Wisecup had a 20-year career as a Navy SEAL officer, after graduating from the U.S. Naval Academy in 1998. During his career, he led a variety of small and large joint and multinational units in combat and peacetime and multi-agency task forces focused on some of the most pressing national security issues of our time.
Additionally, he earned an M.B.A. from the Indian Institute for Technology and Management in Mumbai, India. He is a community volunteer, and he was honored as Maine Volunteer of the Year by the Maine Commission on Community Service for his work with Camp Sunshine, a retreat for children with life-threatening illnesses.
He came to Mayflower Hill directly from the military. “My last day in the Navy was my first day at Colby,” said Wisecup, whose initial post at the College was as the inaugural presidential leadership fellow in the Office of the President. Before being named the Harold Alfond Director of Athletics on Nov. 1, 2019, he served as the College’s vice president for strategic initiatives.
His military experience is always close at hand at Colby. He keeps mementos from his service, including flags, medals, and other honors, in his office at the Harold Alfond Athletics and Recreation Center. Among his many decorations are the Meritorious Service Medal, Bronze Star Medal with Valor, and the Purple Heart.
On Halloween, he appeared in his administrative suite dressed in fatigues, boots, and a camouflage vest. “This is what I feel like inside every day,” he said as he departed for an event with the volleyball team, “but I only get to show it on the outside once a year.”
In his role as athletics director, he uses lessons learned from his own military experiences when addressing students about overcoming adversity and succeeding—on the field of play, in the classroom, and in life. Noting that students have faced plenty of adversity in recent years, Wisecup shared a saying in the military: No plan survives first contact with the enemy. After that, Wisecup said, it’s up to the individual and their teammates to adapt and overcome these adverse situations.
“At Normandy, I saw that on a scale I had never seen before. The reasons for success on D-Day, or in any skirmish or battle, comes down to individuals and leaders figuring it out and adapting,” he said.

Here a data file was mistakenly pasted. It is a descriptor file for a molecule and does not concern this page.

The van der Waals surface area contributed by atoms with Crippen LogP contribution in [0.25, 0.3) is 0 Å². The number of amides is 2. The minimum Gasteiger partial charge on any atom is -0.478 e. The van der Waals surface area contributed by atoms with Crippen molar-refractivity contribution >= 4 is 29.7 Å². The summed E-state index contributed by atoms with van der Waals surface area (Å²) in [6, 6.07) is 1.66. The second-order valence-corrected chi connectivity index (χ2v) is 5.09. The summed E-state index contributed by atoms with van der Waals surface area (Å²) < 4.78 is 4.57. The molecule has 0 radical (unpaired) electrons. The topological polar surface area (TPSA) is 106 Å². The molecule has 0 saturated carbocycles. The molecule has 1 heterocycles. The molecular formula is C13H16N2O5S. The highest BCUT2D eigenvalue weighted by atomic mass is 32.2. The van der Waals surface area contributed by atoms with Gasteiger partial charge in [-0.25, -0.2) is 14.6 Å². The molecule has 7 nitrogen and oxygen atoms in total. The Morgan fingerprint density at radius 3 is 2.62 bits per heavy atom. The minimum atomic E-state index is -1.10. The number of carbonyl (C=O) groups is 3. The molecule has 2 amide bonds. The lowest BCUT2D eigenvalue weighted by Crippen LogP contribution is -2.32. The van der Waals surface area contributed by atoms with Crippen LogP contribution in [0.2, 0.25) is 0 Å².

Another lasting impression from Normandy was the vital importance of innovation and teamwork. The Allies accomplished many tactical firsts during the invasion, including dropping more than 10,000 airborne troops behind enemy lines, figuring out how to float tanks, building amphibious landing craft for more than 130,000 troops, and creating deceptions to confuse the enemy.
As much as the Battle of Normandy represented a military victory for Allied forces, it also was an unprecedented feat of creativity and human spirit. The coordinated effort took years to plan and implement, and then it had to be adjusted to accommodate the circumstances of the day and crises as they unfolded.
“If we were going to defeat the enemy, all these planners and individuals behind the scenes had to come up with creative solutions that had never been tried before. They had to try new things, be innovative, and think differently to create solutions to these unique problems. They had to develop leaders at the lowest level to act in the absence of higher commanders,” he said.
Speaking to first-year student athletes in the bleachers of the football field at the start of the year, Wisecup reminded them of the importance and value of their athletic experience. The character and qualities that students develop on a field of competition will be what wins the day in the battles ahead, Wisecup told the students.
“We are not building soldiers here at Colby, but we are building citizens who learn how to overcome adversity, constantly strive for excellence, and to be good teammates.”